Trees 2 & 3

Although they were smaller trees, they required more precision to bring down. They stood between two sets of power lines. They leaned away from one line but leaned directly towards the other. My concern was if they were far enough from those lines. Since climbing to the top of  the tree with a tape measure was not an option, I decided to let the sun help me out. If I knew the sun angle at a particular time of day, and I could measure the shadow of tree, then with trigonometry I could find the height of the tree (as below)

Wanting to make the math as easy as possible,  I figured I would just find the time of day where the length of the shadow would equal the height of the tree, or when the sun angle is at 45 degrees. And of course, this can be found on the internet. These charts are from the us navy.

http://aa.usno.navy.mil/data/docs/AltAz.php

As it turns out for my geographic location this time of year, the sun elevation angle (also called altitude angle)is 45 degrees at 11:50am and 2:20 pm (after adding for Daylights Saving Time). Luckily the shadows fell on open ground.( If needed, the link above also provides Azimuth angles which determines where the shadow will lie relative to due north). So after walking the shadow of the tree for 22 steps, I walked the distance directly to the nearest point under the power line which was 23 steps. The tree  should fall clear, but I wasn’t going to take any chances. I used a come-along to help me pull the tree just a little bit away from directly towards the power line. I was doing this work on a Sunday afternoon and the tree was close to my neighbors house so I decided to forgo the loud chainsaw and chop away with the axe.  After alternating between axe and pulling the come-along for quite some time, the tree gave way and actually fell where I wanted it to – Success! Of course, after measuring the downed tree I realized I had plenty of room between the power lines – still not something I wanted to take chances with.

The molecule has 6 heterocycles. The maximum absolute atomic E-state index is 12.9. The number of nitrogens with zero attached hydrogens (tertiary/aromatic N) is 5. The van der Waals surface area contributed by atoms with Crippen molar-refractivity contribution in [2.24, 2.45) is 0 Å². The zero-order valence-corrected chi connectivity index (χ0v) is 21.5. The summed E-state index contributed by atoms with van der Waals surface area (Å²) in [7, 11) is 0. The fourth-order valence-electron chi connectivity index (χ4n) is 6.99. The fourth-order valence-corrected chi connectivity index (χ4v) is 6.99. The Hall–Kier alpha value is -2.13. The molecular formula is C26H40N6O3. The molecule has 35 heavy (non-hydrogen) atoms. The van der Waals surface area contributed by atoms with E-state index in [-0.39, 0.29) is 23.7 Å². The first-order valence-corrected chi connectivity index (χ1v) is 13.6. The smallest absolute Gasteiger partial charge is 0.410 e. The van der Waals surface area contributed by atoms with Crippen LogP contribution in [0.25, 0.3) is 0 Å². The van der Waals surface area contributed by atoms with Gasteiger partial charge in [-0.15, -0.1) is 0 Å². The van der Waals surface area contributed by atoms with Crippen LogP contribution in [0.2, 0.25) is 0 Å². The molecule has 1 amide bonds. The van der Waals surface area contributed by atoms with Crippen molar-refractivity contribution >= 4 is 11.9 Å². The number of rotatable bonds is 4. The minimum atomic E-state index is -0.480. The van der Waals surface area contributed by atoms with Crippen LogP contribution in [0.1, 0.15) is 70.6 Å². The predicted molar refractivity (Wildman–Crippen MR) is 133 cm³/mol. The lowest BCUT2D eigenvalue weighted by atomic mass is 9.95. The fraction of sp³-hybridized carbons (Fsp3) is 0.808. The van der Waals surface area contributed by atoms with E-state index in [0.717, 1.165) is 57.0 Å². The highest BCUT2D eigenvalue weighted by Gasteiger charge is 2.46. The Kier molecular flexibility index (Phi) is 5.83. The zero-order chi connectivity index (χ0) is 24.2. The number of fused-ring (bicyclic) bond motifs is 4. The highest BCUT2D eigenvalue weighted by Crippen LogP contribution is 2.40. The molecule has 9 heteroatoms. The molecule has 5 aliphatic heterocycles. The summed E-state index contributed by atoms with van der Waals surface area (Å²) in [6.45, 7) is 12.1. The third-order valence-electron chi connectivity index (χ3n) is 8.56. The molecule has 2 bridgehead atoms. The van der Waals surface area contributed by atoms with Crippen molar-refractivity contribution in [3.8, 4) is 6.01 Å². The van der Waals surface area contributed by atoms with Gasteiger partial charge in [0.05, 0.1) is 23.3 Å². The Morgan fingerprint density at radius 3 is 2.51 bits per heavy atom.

The third tree, beside the 2nd tree and about the same size, was downed in a similar manner (but with more chainsaw help). I still preferred to make the final blows with the axe because I want to be able to hear the cracking that preceeds the fall.

Tree 4. It’s big and it’s still out there. I’ve started chopping

While I have enjoyed the experience, I have no desire to be a lumberjack.  For those inclined, that’s OK; Please, consult the following video via the picture below:

In other news:

  • The horses are back in pasture this month, a total of 4 (3 spanish mustangs and a furry old Icelandic stallion).
  • The chickens have mysteriously stopped egg production! If they are laying outside, they sure have found a good hiding place.
  • The goats are getting more independent and not hanging around the house so much.
  • Finally admitting to myself that I am a glove collector. Always looking for that perfect pair for carpentry, driving, masonry, gardening, snow activities, etc.
  • Just put the finishing touches on the newly secured hay storage area for the horses. Replaced old wire fencing with a wood slat fence with gate.
  • Looking forward to 4 straight 50+ degree days! (according to local forecast)

That’s about all the news from my corner of Northern Colorado…Thanks for reading!